Sugars and Fats
What are sugars and fats?
This group includes food such cakes, biscuits, sweet and lots more. We do need these to get high concentrations of energy but as you will have seen, sugars and fats take up the smallest portion of our 'eatwell plate'.
There are two types of fat - saturated and unsaturated.
Saturated fat is generally solid at room temperature and is usually from animal sources. Its found in lard, butter, hard margarine, cheese and whole milk.
Unsaturated fat is much better for you.
Good sources of unsaturated fats include:
- Avocados (one quarter of an avocado contains 5g of unsaturated fat)
- Unsalted nuts (cashew, brazil, pecan, walnut)
- Seeds (pumpkin, sunflower, sesame).
Fat is a concentrated source of energy. Just 1g provides nine calories - more than double the calories in 1g of protein or carbohydrate.
This means it's much easier to consume too many calories when eating high-fat foods. People trying to manage their weight should reduce fatty foods to help cut calories. We all need some fat in our diets, but small quantities of fatty foods are the key to good health.
Fat transports the fat-soluble vitamins A, D, E and K around the body. They must be supplied from the diet, and are thought to have a positive effect on heart-health and the immune system. It cushions, and so protects, the internal organs. It has a key role membrane structure.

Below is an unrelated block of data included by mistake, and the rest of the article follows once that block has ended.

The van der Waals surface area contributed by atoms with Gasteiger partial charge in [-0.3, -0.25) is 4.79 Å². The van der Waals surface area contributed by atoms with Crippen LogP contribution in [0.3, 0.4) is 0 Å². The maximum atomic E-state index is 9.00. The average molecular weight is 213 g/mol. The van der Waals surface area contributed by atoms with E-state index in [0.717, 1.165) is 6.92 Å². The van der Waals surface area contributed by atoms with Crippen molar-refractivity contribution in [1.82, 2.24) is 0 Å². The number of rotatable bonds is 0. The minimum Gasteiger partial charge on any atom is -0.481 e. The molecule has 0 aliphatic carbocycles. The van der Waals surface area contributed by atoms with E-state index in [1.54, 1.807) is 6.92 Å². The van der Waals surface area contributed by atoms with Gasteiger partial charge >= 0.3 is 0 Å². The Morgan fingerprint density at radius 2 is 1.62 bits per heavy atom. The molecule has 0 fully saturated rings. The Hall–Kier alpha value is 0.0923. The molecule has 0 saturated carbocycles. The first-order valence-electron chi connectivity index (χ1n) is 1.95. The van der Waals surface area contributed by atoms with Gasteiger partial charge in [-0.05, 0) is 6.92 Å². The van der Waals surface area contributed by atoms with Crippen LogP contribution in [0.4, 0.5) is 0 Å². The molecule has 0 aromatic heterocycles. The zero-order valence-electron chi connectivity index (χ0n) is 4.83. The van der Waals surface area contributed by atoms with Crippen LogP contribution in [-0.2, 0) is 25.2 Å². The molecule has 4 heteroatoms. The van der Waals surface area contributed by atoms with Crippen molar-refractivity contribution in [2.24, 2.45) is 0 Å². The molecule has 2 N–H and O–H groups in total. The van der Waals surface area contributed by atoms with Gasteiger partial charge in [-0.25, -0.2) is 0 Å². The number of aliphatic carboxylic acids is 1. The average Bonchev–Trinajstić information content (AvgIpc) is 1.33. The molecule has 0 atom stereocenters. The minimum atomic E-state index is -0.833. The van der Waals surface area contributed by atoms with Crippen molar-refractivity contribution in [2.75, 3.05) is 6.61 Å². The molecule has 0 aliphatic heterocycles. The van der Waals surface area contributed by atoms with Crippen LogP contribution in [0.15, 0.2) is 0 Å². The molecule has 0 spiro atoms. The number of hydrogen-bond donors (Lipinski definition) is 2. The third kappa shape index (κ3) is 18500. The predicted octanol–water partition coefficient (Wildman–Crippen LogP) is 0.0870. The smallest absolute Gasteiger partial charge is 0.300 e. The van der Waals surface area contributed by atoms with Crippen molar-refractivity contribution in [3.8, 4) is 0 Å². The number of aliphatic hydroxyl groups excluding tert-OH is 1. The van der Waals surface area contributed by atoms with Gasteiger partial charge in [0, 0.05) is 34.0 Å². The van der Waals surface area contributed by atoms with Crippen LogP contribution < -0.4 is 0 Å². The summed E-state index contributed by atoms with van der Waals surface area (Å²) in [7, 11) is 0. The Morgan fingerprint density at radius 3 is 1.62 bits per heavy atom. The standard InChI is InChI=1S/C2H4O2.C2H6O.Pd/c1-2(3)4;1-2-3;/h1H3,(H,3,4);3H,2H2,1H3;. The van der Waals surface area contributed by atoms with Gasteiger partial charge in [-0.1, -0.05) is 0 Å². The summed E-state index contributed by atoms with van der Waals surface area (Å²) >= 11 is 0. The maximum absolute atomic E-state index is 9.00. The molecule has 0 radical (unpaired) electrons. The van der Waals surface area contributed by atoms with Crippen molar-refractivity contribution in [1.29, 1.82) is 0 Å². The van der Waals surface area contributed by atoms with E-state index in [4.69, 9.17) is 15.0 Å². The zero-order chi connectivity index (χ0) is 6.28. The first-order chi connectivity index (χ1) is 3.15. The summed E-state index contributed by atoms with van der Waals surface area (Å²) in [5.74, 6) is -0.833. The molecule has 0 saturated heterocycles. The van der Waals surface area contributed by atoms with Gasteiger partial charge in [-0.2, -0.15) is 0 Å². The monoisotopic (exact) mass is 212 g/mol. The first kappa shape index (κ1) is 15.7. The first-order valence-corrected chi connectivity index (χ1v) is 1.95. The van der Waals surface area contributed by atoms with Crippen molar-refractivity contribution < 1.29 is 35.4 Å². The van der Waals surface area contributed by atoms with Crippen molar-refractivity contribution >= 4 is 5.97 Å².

Omega-3 and omega-6 essential fatty acids play an important role in the functions of the body that promote health and well-being.
In particular, studies have shown that omega-3 fatty acids protect against heart disease. Oily fish is the best source of omega-3: salmon, tuna, trout, sardines, mackerel, pilchards and herring.
Current advice is to eat oily fish two to three times a week. While oily fish is the best source of essential fatty acids, omega-3 can be found in most cooking oils.
You'd be amazed at how much sugar is lurking about in our food - even the food that doesn't taste sweet. It can do more harm to our bodies than most people realise. Here are a few facts about sugar and where it's hiding.
There are more than 7 teaspoons of sugar in the average can of cola.
The average person in Britain consumes about 700g of sugar a week - that's 140 teaspoons!
Sugar can even be in some baked beans and shop-bought pasta sauces.
Sugar can cause tooth decay - so encourage poeple to clean their teeth regularly, especially after meals or sugary foods.
Too much sugar means excess energy, which can lead to stored fat in the body. And this can lead to heart disease and type 2 diabetes
Where is sugar hiding?
There are lots of different words used to describe sugar - glucose, sucrose, fructose, maltose, corn syrup and honey - so it's not just the word 'sugar' that you need to look out for. With so much added to foods these days, it's hard to know what to buy.
Things like cakes, sweets, biscuits, jam, chocolate and fizzy drinks can be high in sugar, but some are worse than others. For example, wafer biscuits are a less sugary alternative to chocolate biscuits. And sugar-free versions are better still.
Another way to keep an eye on the amount of sugar in the food you eat is to read the nutrition labels when you're shopping or if you're eating out.
As a general guide:
High sugar is more than 15g per 100g
Low sugar is 5g or less per 100g